One of the perks of being an 83-year-old screen legend (who’s appeared in five of the top-grossing movies of the last five years): People have to listen respectfully to you. So it is with Christopher Lee, who is blasting Hollywood for casting young, lightweight stars in lead roles they’re not mature or experienced enough to play. As a result, he says, audiences tire of these disposable actors before they’ve had a chance to ripen. ”So many of these good-looking – sometimes even pretty – boys and girls are getting these good roles and it’s not fair on them,” London’s Evening Standard quotes Lee as saying. ”At some point it’s going to catch up.”
Call me a crank, but I think Lee has a point. Exhibit A: Orlando Bloom, who, as per our discussion a couple weeks ago, seems like he’s being pushed into carrying movies before he has the chops to shoulder them. But it’s true even in non-lead roles. Exhibit B: Brokeback Mountain, an otherwise excellent movie handicapped by the story’s requirement that its dewy young actors age 20 years over the course of the film. Heath Ledger and Michelle Williams manage to pull it off, but not so much Jake Gyllenhaal and Anne Hathaway. They’re fine as the younger versions of their characters (shown), but when Jake pastes on a mustache and sideburns and Hathaway puts on a frosty blond wig to convey that their characters are middle-aged, they just seem like two kids playing dress-up; they only hint at the gravitas and world-weariness their characters are supposed to have acquired.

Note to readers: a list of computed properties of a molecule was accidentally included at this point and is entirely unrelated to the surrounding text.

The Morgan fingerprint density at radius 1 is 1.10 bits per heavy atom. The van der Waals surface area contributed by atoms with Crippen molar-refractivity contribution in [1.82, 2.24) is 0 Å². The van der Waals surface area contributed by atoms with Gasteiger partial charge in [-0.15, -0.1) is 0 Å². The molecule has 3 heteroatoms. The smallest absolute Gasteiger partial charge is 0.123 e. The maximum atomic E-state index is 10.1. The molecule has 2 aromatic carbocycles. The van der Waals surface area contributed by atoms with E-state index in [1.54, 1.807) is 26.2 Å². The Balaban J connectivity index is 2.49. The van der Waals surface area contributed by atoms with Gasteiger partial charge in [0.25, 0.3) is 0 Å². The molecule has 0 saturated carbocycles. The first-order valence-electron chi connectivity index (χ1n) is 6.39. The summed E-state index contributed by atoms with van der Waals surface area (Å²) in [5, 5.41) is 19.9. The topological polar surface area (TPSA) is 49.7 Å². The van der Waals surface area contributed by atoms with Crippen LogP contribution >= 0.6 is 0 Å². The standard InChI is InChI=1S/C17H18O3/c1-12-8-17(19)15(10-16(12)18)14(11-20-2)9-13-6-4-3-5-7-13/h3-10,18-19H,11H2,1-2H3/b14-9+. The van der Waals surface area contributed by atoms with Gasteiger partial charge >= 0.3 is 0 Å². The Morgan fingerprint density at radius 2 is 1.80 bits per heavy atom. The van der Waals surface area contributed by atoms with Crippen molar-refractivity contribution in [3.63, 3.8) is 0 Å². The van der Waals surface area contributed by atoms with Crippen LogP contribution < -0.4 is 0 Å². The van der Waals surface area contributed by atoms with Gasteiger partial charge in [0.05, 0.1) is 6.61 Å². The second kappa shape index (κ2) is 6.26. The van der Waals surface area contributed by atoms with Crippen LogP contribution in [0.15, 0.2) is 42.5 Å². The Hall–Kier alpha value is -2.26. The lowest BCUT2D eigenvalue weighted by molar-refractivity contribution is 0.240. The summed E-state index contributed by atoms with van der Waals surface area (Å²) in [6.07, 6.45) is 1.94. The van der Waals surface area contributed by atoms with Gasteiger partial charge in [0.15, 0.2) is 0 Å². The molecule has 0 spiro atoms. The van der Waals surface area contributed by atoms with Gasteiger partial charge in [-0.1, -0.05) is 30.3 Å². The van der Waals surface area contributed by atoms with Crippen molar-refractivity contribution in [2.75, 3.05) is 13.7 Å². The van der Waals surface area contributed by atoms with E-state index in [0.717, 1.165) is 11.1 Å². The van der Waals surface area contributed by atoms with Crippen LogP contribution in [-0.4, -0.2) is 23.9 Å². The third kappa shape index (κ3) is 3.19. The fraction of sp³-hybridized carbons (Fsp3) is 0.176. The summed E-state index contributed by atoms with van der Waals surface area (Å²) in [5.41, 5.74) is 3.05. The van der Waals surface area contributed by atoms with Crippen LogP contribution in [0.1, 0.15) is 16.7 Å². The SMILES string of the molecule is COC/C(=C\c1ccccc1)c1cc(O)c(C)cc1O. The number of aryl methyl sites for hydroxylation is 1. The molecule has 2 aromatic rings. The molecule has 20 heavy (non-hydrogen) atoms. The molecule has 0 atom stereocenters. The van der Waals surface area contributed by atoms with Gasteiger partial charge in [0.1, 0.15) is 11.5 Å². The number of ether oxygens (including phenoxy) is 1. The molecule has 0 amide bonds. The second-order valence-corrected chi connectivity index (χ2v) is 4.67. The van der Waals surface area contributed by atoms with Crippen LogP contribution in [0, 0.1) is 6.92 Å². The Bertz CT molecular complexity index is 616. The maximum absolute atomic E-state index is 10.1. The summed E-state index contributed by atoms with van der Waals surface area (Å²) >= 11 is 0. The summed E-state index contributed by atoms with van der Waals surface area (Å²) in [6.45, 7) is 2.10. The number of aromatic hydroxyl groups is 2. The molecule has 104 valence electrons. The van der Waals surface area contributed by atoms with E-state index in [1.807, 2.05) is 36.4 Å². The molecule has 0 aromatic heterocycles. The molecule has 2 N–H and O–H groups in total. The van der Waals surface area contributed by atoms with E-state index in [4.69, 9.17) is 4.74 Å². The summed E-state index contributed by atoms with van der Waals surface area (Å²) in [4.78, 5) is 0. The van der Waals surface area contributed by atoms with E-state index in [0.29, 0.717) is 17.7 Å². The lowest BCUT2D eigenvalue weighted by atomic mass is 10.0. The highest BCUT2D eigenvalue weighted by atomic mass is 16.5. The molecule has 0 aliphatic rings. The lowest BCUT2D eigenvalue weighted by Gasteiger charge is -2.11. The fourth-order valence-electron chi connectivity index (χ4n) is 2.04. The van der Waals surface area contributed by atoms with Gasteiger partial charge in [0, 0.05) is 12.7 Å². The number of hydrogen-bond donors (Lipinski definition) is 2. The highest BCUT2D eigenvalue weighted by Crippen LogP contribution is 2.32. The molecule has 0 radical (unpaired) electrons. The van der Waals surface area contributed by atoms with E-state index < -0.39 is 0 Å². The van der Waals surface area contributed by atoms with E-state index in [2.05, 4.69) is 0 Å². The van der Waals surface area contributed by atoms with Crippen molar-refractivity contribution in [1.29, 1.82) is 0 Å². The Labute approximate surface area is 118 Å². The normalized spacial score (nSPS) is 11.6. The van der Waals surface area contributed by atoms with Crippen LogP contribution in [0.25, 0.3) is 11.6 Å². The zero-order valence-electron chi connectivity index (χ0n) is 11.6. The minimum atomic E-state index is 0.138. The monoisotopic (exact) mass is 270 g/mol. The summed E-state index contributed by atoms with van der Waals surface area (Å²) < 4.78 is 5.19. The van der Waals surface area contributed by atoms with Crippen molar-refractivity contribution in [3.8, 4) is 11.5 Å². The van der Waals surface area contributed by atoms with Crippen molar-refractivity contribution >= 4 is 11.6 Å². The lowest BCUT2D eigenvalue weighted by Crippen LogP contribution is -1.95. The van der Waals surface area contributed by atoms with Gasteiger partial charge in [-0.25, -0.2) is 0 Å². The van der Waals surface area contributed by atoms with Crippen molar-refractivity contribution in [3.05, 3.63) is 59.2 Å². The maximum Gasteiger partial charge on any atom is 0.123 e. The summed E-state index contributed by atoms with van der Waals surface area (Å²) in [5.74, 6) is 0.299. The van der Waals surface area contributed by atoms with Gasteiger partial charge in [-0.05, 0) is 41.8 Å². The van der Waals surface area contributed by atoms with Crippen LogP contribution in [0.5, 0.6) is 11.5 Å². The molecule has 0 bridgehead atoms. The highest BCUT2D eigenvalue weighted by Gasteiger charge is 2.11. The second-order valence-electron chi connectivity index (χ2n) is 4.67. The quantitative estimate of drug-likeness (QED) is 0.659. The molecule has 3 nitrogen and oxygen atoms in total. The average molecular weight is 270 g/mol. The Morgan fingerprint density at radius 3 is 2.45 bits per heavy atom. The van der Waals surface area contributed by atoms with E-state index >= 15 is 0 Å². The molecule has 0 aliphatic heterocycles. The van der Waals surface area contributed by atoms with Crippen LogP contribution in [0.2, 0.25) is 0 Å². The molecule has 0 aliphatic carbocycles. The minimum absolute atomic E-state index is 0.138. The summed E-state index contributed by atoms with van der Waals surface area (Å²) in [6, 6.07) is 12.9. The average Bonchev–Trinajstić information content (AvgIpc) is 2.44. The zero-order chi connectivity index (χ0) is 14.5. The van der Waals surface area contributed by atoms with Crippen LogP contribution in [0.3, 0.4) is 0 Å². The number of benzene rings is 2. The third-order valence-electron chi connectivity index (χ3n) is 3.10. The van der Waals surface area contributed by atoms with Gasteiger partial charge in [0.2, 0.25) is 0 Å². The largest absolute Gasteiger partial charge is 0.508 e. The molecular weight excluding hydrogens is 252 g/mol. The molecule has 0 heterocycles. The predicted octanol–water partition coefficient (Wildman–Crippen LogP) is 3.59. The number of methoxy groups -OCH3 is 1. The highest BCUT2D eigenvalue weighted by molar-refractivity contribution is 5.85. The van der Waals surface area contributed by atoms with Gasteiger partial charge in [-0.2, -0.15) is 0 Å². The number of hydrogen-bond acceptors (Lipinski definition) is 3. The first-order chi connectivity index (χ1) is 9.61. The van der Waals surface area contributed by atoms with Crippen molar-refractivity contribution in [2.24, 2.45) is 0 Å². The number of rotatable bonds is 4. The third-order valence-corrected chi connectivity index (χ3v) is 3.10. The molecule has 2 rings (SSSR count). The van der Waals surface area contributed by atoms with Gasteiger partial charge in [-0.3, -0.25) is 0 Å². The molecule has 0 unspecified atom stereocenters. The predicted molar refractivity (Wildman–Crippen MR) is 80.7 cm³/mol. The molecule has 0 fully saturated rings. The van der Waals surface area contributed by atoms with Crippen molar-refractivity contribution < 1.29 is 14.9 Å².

Now, I wouldn’t go so far as to say that Gyllenhaal and Hathaway aren’t going to be given a chance to age into suitable roles. On the other hand, when you look at how boyish or girlish some of our top stars remain well into their 40s and beyond (thanks in part to face-smoothing medical procedures), you wonder if even those stars who don’t get used up when they’re young will ever actually mature into roles that fit their calendar ages.
Am I wrong?